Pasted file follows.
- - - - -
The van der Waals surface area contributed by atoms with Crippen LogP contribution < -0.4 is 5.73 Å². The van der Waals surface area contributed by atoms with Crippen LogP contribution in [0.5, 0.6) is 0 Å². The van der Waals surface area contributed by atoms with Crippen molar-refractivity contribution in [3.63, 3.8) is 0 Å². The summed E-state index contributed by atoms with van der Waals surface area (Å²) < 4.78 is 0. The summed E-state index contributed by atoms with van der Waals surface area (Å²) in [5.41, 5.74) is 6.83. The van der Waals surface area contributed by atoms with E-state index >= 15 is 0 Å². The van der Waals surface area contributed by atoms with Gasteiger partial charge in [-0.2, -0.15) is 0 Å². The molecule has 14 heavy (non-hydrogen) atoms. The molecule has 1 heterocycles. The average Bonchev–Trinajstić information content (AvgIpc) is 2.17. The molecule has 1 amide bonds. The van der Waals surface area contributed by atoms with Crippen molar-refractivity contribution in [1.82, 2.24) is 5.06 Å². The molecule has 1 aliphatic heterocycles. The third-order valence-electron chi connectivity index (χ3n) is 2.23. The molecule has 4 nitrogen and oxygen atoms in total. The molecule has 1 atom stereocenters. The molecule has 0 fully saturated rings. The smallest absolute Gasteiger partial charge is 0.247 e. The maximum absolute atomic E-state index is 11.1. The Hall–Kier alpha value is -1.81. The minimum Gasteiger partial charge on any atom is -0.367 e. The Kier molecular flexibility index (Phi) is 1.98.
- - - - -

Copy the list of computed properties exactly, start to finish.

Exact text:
The van der Waals surface area contributed by atoms with Crippen LogP contribution < -0.4 is 5.73 Å². The van der Waals surface area contributed by atoms with Crippen LogP contribution in [0.5, 0.6) is 0 Å². The van der Waals surface area contributed by atoms with Crippen molar-refractivity contribution in [3.63, 3.8) is 0 Å². The summed E-state index contributed by atoms with van der Waals surface area (Å²) < 4.78 is 0. The summed E-state index contributed by atoms with van der Waals surface area (Å²) in [5.41, 5.74) is 6.83. The van der Waals surface area contributed by atoms with E-state index >= 15 is 0 Å². The van der Waals surface area contributed by atoms with Gasteiger partial charge in [-0.2, -0.15) is 0 Å². The molecule has 14 heavy (non-hydrogen) atoms. The molecule has 1 heterocycles. The average Bonchev–Trinajstić information content (AvgIpc) is 2.17. The molecule has 1 amide bonds. The van der Waals surface area contributed by atoms with Crippen molar-refractivity contribution in [1.82, 2.24) is 5.06 Å². The molecule has 1 aliphatic heterocycles. The third-order valence-electron chi connectivity index (χ3n) is 2.23. The molecule has 4 nitrogen and oxygen atoms in total. The molecule has 1 atom stereocenters. The molecule has 0 fully saturated rings. The smallest absolute Gasteiger partial charge is 0.247 e. The maximum absolute atomic E-state index is 11.1. The Hall–Kier alpha value is -1.81. The minimum Gasteiger partial charge on any atom is -0.367 e. The Kier molecular flexibility index (Phi) is 1.98.